OK - I finally finished.
I liked this book but I did find it a struggle. I think the weirdness of the events particularly in the first half distanced me from the narrative somewhat. Perhaps this also partly due to the translation (I had a P&V copy).
There's so much scope for discussion in this book even in order to ask questions like - why is Ivan Nikolaevich referred to as a disciple towards the end? Should we draw some kind of parallel with Matthew Levi who gave up being a tax collector to follow Yeshua, much like Ivan gives up poetry to write the "sequel" to Pontius Pilate? Does this by implication draw a parallel between the Master and Yeshua?
This alone seemed fascinating to me.
I've said it before and I'll say it again, the story of Pontius Pilate is magnificent. For some reason I've always had a soft spot for Pilate and felt as though he had a depth to explore. I was so pleased to see this expand on a simple idea I've had for a long time. However, other than in stray ways (as in the questions above), I had trouble working out the significance of this story in particular to the ideals of the book.
For me, this book really seemed like a wish fulfilment of Bulgakov, masquerading as the Master, to be avenged (by dark forces if necessary) for any slights he had received at the hands of the Russian literary/arts elite (and those managing rental properties). I was aided in my hypothesis by the footnotes as I read, although I didn't bother reading the introduction.
The other feeling I had was that there was some subtle criticism of communism, or at least of the people supposedly embracing it. I think in communism that people are supposed to turn their noses up at the idea of wealth and luxury, but on every occasion the trouble makers in Woland's party show that people will make a grab for both money or luxury items (expensive fashion) at the earliest opportunity. It almost seems like Bulgakov is painting the Russian people as frauds of communism.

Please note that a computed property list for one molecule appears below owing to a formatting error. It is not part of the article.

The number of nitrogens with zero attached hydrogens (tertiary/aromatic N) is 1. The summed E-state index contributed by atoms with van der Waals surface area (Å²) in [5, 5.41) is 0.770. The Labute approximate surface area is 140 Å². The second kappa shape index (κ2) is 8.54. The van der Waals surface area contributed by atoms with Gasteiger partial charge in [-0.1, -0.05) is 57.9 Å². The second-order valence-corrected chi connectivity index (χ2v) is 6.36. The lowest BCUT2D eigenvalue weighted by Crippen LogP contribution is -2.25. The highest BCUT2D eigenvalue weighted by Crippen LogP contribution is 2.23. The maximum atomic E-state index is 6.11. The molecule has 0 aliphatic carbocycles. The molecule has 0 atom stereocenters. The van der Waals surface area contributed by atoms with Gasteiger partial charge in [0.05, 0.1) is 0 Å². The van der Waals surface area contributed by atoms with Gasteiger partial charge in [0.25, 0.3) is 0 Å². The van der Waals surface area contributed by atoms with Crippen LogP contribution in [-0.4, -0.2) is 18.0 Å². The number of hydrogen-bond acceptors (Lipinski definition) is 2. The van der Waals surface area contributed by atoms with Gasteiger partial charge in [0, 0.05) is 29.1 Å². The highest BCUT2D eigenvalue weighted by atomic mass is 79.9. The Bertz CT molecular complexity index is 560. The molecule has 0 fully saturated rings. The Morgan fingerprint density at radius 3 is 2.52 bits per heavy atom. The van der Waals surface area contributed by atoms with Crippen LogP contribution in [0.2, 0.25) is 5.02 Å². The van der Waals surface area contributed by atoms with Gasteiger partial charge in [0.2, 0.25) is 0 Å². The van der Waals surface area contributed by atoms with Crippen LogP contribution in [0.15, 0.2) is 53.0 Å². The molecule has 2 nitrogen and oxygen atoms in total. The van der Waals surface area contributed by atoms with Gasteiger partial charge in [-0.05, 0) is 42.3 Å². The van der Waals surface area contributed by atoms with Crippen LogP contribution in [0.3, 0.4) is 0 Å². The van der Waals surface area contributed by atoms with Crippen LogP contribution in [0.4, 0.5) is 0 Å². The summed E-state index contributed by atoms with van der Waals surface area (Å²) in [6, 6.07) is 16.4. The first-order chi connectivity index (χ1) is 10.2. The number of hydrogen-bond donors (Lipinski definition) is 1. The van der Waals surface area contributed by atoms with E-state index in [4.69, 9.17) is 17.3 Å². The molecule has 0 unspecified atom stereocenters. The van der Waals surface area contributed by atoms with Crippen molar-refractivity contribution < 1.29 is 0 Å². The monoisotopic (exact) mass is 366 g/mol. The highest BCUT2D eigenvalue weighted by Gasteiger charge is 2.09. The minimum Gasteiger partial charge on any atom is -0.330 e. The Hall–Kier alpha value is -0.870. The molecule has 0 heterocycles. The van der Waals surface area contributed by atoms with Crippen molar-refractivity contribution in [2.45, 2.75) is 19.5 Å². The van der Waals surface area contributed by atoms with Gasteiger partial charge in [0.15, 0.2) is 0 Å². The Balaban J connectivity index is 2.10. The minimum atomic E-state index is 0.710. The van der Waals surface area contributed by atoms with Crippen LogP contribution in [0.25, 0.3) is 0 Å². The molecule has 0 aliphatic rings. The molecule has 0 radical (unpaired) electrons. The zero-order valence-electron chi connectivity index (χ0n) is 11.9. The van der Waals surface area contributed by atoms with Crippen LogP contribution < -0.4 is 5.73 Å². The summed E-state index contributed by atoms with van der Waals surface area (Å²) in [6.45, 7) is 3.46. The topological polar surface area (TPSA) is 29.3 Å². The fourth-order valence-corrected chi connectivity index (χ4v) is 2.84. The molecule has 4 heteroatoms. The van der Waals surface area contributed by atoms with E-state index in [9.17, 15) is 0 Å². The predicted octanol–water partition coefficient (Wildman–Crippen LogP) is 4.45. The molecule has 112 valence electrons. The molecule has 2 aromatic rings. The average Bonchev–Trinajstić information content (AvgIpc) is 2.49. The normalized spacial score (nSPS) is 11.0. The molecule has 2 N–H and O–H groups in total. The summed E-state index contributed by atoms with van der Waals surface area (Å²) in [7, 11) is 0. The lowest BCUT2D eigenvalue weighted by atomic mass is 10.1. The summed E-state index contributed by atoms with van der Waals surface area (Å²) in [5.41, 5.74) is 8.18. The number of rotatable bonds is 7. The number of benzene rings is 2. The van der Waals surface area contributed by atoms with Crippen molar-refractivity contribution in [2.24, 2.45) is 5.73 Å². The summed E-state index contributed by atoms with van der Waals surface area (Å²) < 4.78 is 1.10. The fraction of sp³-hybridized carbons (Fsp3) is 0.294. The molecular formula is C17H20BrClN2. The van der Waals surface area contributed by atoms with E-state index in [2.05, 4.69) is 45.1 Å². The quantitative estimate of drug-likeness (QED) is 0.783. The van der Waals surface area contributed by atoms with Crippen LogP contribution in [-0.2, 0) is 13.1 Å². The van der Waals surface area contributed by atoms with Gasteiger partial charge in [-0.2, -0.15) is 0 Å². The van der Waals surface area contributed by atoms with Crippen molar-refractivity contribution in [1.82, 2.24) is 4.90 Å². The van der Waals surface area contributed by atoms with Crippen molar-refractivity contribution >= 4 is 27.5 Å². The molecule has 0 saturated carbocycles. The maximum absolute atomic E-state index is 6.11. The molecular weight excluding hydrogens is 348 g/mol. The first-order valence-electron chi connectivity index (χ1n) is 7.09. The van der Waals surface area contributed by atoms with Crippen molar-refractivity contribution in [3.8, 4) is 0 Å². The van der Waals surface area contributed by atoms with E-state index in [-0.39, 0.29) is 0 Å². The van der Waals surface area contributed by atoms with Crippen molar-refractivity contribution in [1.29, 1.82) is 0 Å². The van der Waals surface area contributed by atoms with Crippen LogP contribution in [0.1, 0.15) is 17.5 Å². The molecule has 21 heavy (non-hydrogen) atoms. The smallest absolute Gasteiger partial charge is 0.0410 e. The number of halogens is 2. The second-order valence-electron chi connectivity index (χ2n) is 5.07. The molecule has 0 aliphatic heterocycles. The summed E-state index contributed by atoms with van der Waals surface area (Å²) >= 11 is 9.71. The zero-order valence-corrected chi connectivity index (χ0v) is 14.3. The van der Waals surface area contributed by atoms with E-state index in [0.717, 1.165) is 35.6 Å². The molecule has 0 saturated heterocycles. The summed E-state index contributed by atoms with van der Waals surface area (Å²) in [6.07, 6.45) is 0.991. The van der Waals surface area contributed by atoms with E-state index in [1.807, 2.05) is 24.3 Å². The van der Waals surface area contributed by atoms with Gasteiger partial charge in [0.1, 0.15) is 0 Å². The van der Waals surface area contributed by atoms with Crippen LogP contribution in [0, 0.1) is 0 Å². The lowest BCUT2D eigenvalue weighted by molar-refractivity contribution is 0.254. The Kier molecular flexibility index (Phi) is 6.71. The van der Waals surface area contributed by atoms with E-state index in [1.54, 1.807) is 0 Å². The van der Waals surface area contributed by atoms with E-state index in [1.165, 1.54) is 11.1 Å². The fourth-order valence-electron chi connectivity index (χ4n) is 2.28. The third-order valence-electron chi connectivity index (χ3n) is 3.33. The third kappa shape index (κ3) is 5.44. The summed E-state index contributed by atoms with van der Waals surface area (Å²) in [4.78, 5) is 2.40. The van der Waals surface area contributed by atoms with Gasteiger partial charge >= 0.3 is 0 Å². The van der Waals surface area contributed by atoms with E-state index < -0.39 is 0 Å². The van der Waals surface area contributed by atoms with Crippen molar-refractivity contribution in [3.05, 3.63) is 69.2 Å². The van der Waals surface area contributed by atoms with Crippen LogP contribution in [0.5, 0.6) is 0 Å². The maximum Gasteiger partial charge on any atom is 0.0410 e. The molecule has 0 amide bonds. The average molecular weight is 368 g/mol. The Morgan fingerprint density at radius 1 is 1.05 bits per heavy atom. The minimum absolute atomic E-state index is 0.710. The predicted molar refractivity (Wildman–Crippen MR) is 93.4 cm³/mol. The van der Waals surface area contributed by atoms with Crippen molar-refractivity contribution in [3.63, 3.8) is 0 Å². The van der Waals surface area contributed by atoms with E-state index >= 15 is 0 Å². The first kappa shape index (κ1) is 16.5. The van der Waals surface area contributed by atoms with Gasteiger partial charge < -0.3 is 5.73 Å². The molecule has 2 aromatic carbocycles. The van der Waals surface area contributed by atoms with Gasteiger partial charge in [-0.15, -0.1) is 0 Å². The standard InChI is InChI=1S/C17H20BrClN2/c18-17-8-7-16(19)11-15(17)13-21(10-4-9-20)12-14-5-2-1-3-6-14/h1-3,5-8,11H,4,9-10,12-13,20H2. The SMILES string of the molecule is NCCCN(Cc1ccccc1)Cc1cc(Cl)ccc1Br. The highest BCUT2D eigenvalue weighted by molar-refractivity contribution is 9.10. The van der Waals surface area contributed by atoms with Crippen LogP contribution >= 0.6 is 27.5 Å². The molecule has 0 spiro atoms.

The other thing that interested me is the presence of the 'nut house' in this novel. For some reason the clinic seemed to be a more restful, safe and complete with some of the latest gadgets:
"...and under hands the inner wall parted, revealing behind it a bathroom and splendidly equipped toilet...There is no such equipment even anywhere abroad."
This is odd to me. I almost got the impression that Bulgakov was making a statement by making the clinic seem like an expensive hotel with facilities not found elsewhere. Isn't this a rather strange reversal when the free Russian had much more meagre facilities?
In my hypothesis, I have trouble placing Margarita. However, I had a bit of a thought that maybe she represented Bulgakov's courage and faith in himself. That while part of him crumbled under criticism, a separate part of him stayed strong and weathered the most difficult storms to be triumphant once those storms passed.
Also, I thought that once the Master and Margarita were back together again, the cowardice of Pilate - perhaps another hint at a weaker side of Bulgakov - is forgiven and the personification released.
This is all rather muddled, but they're the kinds of things that appealed to me at different times during the book. Did anyone else see any of this while reading the book?